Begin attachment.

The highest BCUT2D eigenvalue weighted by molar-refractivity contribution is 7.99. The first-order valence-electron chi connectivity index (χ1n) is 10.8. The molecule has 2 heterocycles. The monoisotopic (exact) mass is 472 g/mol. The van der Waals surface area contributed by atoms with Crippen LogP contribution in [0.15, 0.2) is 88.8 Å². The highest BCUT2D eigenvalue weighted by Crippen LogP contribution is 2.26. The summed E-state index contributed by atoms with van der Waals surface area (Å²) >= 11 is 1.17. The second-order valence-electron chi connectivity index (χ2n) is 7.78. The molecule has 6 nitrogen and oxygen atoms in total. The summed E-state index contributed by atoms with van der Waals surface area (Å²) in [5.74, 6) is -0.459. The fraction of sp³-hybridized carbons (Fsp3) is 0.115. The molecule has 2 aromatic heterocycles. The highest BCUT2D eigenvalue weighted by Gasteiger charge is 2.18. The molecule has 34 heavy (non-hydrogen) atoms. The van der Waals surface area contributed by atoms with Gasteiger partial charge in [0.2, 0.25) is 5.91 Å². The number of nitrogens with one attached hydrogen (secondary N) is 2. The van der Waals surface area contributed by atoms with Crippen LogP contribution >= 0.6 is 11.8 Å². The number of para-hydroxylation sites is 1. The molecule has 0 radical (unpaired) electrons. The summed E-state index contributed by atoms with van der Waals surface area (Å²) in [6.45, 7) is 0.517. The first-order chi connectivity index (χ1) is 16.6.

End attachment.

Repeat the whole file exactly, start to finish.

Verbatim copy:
The highest BCUT2D eigenvalue weighted by molar-refractivity contribution is 7.99. The first-order valence-electron chi connectivity index (χ1n) is 10.8. The molecule has 2 heterocycles. The monoisotopic (exact) mass is 472 g/mol. The van der Waals surface area contributed by atoms with Crippen LogP contribution in [0.15, 0.2) is 88.8 Å². The highest BCUT2D eigenvalue weighted by Crippen LogP contribution is 2.26. The summed E-state index contributed by atoms with van der Waals surface area (Å²) >= 11 is 1.17. The second-order valence-electron chi connectivity index (χ2n) is 7.78. The molecule has 6 nitrogen and oxygen atoms in total. The summed E-state index contributed by atoms with van der Waals surface area (Å²) in [5.74, 6) is -0.459. The fraction of sp³-hybridized carbons (Fsp3) is 0.115. The molecule has 2 aromatic heterocycles. The highest BCUT2D eigenvalue weighted by Gasteiger charge is 2.18. The molecule has 34 heavy (non-hydrogen) atoms. The van der Waals surface area contributed by atoms with Gasteiger partial charge in [0.2, 0.25) is 5.91 Å². The number of nitrogens with one attached hydrogen (secondary N) is 2. The van der Waals surface area contributed by atoms with Crippen LogP contribution >= 0.6 is 11.8 Å². The number of para-hydroxylation sites is 1. The molecule has 0 radical (unpaired) electrons. The summed E-state index contributed by atoms with van der Waals surface area (Å²) in [6.45, 7) is 0.517. The first-order chi connectivity index (χ1) is 16.6.